- Multiple sales reporting to the federal government.
- Ratification of the The Inter-American Convention Against the Illicit Manufacturing of and Trafficking of Firearms, Ammunition, Explosives and Other Related Materials (CIFTA).
And the justification for all of this? Earlier in the report, Feinstein and staff discuss the laudable job that the ATF did with project gunrunner, but lament the fact that it alone cannot curb the trafficking of firearms to Mexico.
And now the loyal troops tip their hands. To be sure, for a progressive, any increase in the power of government is a good thing. All societal problems stem from a lack of regulation and oversight, all evil has its solution in more laws. So the senators (and the administration) want what they can get out of this effort, if anything. But something in the wind is foul.
With the coming Congressional investigations of project gunrunner and the illegality and inappropriateness of such a program, the administration and its troops see vulnerability. Senators Feinstein, Schumer and Whitehouse are snipers picking at the advancing Congressional column with enfilade fire. This effort is likely a decoy, a hastily designed effort to squeeze what they can from the failed gunrunner project, protect their flanks and split the advancing column.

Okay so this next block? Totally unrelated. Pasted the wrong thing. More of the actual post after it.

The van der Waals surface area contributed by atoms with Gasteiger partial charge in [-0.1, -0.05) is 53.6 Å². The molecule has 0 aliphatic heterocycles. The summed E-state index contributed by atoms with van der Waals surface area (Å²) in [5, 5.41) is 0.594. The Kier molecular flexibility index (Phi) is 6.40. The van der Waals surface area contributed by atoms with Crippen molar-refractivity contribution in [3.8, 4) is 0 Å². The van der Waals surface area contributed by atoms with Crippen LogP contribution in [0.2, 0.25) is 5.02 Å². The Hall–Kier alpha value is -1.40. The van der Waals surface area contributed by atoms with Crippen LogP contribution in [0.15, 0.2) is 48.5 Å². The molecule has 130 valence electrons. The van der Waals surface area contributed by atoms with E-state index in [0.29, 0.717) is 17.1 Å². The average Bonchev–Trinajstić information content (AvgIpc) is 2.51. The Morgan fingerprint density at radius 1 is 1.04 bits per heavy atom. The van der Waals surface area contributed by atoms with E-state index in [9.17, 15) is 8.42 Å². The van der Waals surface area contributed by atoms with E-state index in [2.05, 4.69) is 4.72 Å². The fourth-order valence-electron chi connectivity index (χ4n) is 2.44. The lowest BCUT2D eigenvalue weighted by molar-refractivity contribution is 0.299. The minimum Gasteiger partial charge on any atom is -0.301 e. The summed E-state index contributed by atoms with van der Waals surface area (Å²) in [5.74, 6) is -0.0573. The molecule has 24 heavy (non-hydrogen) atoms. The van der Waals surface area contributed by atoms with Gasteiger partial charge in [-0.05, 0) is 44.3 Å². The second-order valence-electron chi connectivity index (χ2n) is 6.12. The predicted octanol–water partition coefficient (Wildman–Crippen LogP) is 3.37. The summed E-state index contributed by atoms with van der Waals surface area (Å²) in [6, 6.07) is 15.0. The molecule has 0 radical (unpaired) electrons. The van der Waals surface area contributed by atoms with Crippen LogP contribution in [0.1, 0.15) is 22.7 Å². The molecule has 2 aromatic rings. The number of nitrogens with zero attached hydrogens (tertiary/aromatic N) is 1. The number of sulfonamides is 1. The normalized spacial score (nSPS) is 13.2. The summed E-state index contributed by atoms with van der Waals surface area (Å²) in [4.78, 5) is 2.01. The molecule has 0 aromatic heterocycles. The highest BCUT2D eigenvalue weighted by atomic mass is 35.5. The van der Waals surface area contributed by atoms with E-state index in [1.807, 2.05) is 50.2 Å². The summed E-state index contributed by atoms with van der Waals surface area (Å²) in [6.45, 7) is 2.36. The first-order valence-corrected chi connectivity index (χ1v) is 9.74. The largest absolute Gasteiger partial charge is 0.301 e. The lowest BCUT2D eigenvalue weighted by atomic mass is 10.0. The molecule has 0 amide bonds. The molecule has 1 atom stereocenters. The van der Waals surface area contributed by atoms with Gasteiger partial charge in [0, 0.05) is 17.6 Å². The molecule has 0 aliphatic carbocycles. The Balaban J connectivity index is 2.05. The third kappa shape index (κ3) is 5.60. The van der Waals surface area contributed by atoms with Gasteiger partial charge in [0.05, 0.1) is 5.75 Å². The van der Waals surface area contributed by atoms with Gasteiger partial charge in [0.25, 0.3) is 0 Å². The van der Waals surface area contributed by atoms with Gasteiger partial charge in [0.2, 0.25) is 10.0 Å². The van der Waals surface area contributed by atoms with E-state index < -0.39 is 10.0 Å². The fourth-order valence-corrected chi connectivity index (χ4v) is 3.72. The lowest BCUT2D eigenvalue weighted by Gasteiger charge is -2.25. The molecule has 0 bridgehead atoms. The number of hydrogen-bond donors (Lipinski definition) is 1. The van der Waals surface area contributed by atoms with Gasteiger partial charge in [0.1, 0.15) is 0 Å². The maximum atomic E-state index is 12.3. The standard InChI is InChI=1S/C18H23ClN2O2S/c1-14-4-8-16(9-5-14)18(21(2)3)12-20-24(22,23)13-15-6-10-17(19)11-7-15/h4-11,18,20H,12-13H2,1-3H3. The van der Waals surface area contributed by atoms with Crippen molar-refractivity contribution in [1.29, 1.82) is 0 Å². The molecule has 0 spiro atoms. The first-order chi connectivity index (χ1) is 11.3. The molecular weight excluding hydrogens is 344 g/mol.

Second amendment advocates must be diligent, and Senator Feinstein’s efforts should be monitored, analyzed and opposed. But the real purpose of this report and its recommendations is to be a battlefield ruse. With its lack of substantiation of the data, the lack of a basis for the recommendations, and the lack of analysis of the information, it’s as much of an admission of vulnerability and culpability as it is a last gasp effort to deny second amendment rights to American citizens.
Project Gunrunner: White House and DoJ Knowledge and Oversight
Analysis of ATF Study on the Importability of Certain Shotguns
Legislation on High Capacity Magazines
Cost Cutting Ideas for the Federal Government